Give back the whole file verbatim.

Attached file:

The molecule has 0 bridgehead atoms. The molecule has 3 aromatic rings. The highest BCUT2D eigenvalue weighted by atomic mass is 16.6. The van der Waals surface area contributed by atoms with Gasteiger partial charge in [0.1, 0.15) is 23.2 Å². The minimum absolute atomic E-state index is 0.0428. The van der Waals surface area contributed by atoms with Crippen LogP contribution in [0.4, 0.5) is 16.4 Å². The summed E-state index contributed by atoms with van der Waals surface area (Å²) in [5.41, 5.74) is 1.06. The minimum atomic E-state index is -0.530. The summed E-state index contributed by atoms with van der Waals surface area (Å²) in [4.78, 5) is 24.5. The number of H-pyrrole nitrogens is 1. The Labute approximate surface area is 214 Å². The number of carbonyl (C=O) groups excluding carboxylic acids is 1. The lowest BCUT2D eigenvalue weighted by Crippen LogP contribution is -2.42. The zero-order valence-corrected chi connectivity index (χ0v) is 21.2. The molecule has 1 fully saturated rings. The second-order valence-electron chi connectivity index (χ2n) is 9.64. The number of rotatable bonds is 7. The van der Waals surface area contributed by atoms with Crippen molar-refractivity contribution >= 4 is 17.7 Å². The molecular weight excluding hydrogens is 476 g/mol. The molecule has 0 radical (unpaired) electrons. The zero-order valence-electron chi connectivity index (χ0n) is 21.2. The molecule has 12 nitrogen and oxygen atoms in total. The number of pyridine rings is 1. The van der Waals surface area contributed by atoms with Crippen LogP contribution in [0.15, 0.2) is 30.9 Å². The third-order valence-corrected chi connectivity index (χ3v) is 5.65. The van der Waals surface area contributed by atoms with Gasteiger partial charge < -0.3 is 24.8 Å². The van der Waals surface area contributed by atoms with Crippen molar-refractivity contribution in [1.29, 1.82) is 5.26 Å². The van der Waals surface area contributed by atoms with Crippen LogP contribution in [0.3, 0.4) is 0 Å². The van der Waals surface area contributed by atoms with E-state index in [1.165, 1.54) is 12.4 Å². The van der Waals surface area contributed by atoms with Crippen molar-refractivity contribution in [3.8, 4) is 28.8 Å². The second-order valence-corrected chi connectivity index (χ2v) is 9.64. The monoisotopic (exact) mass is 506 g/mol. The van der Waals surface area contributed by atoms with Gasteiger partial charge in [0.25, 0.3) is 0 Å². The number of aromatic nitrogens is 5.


The molecule has 0 bridgehead atoms. The molecule has 3 aromatic rings. The highest BCUT2D eigenvalue weighted by atomic mass is 16.6. The van der Waals surface area contributed by atoms with Gasteiger partial charge in [0.1, 0.15) is 23.2 Å². The minimum absolute atomic E-state index is 0.0428. The van der Waals surface area contributed by atoms with Crippen LogP contribution in [0.4, 0.5) is 16.4 Å². The summed E-state index contributed by atoms with van der Waals surface area (Å²) in [5.41, 5.74) is 1.06. The minimum atomic E-state index is -0.530. The summed E-state index contributed by atoms with van der Waals surface area (Å²) in [4.78, 5) is 24.5. The number of H-pyrrole nitrogens is 1. The Labute approximate surface area is 214 Å². The number of carbonyl (C=O) groups excluding carboxylic acids is 1. The lowest BCUT2D eigenvalue weighted by Crippen LogP contribution is -2.42. The zero-order valence-corrected chi connectivity index (χ0v) is 21.2. The molecule has 1 fully saturated rings. The second-order valence-electron chi connectivity index (χ2n) is 9.64. The number of rotatable bonds is 7. The van der Waals surface area contributed by atoms with Crippen molar-refractivity contribution >= 4 is 17.7 Å². The molecular weight excluding hydrogens is 476 g/mol. The molecule has 0 radical (unpaired) electrons. The zero-order valence-electron chi connectivity index (χ0n) is 21.2. The molecule has 12 nitrogen and oxygen atoms in total. The number of pyridine rings is 1. The van der Waals surface area contributed by atoms with Crippen LogP contribution in [0.15, 0.2) is 30.9 Å². The third-order valence-corrected chi connectivity index (χ3v) is 5.65. The van der Waals surface area contributed by atoms with Gasteiger partial charge < -0.3 is 24.8 Å². The van der Waals surface area contributed by atoms with Crippen molar-refractivity contribution in [1.29, 1.82) is 5.26 Å². The van der Waals surface area contributed by atoms with Crippen LogP contribution in [0.3, 0.4) is 0 Å². The van der Waals surface area contributed by atoms with E-state index in [1.165, 1.54) is 12.4 Å². The van der Waals surface area contributed by atoms with Crippen molar-refractivity contribution in [3.8, 4) is 28.8 Å². The second-order valence-corrected chi connectivity index (χ2v) is 9.64. The monoisotopic (exact) mass is 506 g/mol. The van der Waals surface area contributed by atoms with Gasteiger partial charge in [0.25, 0.3) is 0 Å². The number of aromatic nitrogens is 5.